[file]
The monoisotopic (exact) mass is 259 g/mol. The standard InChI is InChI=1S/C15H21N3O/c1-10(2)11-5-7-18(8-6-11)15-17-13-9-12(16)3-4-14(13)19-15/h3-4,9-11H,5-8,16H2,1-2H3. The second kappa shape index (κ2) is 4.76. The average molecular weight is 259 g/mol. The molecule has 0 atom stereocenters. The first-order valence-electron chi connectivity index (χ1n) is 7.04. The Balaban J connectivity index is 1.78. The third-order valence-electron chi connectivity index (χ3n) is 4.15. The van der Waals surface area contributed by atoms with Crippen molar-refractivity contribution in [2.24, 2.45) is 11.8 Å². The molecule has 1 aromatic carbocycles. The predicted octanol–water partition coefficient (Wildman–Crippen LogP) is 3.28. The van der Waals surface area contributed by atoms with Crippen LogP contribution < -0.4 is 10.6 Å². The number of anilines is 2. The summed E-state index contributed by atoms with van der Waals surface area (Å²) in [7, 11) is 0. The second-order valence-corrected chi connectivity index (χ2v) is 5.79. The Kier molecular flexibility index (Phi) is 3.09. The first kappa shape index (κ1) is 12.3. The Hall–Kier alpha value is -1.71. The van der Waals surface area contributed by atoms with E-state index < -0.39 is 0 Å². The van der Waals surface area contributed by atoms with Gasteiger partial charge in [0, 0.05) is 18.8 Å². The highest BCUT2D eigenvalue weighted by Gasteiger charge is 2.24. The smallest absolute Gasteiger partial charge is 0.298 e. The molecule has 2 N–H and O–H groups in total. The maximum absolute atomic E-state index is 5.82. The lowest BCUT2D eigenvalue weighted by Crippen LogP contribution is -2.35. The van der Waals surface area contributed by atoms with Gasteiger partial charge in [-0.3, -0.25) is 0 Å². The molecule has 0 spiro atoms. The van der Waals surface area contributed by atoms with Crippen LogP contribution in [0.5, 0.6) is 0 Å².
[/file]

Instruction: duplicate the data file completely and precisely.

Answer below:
The monoisotopic (exact) mass is 259 g/mol. The standard InChI is InChI=1S/C15H21N3O/c1-10(2)11-5-7-18(8-6-11)15-17-13-9-12(16)3-4-14(13)19-15/h3-4,9-11H,5-8,16H2,1-2H3. The second kappa shape index (κ2) is 4.76. The average molecular weight is 259 g/mol. The molecule has 0 atom stereocenters. The first-order valence-electron chi connectivity index (χ1n) is 7.04. The Balaban J connectivity index is 1.78. The third-order valence-electron chi connectivity index (χ3n) is 4.15. The van der Waals surface area contributed by atoms with Crippen molar-refractivity contribution in [2.24, 2.45) is 11.8 Å². The molecule has 1 aromatic carbocycles. The predicted octanol–water partition coefficient (Wildman–Crippen LogP) is 3.28. The van der Waals surface area contributed by atoms with Crippen LogP contribution < -0.4 is 10.6 Å². The number of anilines is 2. The summed E-state index contributed by atoms with van der Waals surface area (Å²) in [7, 11) is 0. The second-order valence-corrected chi connectivity index (χ2v) is 5.79. The Kier molecular flexibility index (Phi) is 3.09. The first kappa shape index (κ1) is 12.3. The Hall–Kier alpha value is -1.71. The van der Waals surface area contributed by atoms with E-state index < -0.39 is 0 Å². The van der Waals surface area contributed by atoms with Gasteiger partial charge in [0, 0.05) is 18.8 Å². The highest BCUT2D eigenvalue weighted by Gasteiger charge is 2.24. The smallest absolute Gasteiger partial charge is 0.298 e. The molecule has 2 N–H and O–H groups in total. The maximum absolute atomic E-state index is 5.82. The lowest BCUT2D eigenvalue weighted by Crippen LogP contribution is -2.35. The van der Waals surface area contributed by atoms with Gasteiger partial charge in [-0.3, -0.25) is 0 Å². The molecule has 0 spiro atoms. The van der Waals surface area contributed by atoms with Crippen LogP contribution in [0.5, 0.6) is 0 Å².